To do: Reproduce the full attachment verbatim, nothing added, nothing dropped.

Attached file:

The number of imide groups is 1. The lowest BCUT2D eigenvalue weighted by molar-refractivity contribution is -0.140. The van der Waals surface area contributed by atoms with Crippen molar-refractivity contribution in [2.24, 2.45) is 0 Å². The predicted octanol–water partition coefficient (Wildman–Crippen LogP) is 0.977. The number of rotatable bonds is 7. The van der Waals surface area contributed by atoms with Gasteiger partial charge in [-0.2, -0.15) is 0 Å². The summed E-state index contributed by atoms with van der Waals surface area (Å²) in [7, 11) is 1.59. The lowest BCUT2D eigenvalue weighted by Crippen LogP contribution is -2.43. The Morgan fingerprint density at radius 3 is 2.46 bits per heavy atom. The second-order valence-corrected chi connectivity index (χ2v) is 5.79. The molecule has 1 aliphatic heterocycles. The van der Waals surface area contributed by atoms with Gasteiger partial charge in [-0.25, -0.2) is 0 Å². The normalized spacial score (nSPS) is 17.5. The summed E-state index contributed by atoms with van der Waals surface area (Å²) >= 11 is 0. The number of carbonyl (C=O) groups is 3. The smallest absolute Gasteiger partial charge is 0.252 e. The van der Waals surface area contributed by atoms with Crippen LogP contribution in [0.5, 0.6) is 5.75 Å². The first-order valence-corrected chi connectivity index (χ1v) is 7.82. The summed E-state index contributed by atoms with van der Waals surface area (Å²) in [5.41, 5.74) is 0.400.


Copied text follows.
The number of imide groups is 1. The lowest BCUT2D eigenvalue weighted by molar-refractivity contribution is -0.140. The van der Waals surface area contributed by atoms with Crippen molar-refractivity contribution in [2.24, 2.45) is 0 Å². The predicted octanol–water partition coefficient (Wildman–Crippen LogP) is 0.977. The number of rotatable bonds is 7. The van der Waals surface area contributed by atoms with Gasteiger partial charge in [-0.2, -0.15) is 0 Å². The summed E-state index contributed by atoms with van der Waals surface area (Å²) in [7, 11) is 1.59. The lowest BCUT2D eigenvalue weighted by Crippen LogP contribution is -2.43. The Morgan fingerprint density at radius 3 is 2.46 bits per heavy atom. The second-order valence-corrected chi connectivity index (χ2v) is 5.79. The molecule has 1 aliphatic heterocycles. The van der Waals surface area contributed by atoms with Gasteiger partial charge in [-0.25, -0.2) is 0 Å². The normalized spacial score (nSPS) is 17.5. The summed E-state index contributed by atoms with van der Waals surface area (Å²) >= 11 is 0. The number of carbonyl (C=O) groups is 3. The smallest absolute Gasteiger partial charge is 0.252 e. The van der Waals surface area contributed by atoms with Crippen LogP contribution in [0.5, 0.6) is 5.75 Å². The first-order valence-corrected chi connectivity index (χ1v) is 7.82. The summed E-state index contributed by atoms with van der Waals surface area (Å²) in [5.41, 5.74) is 0.400.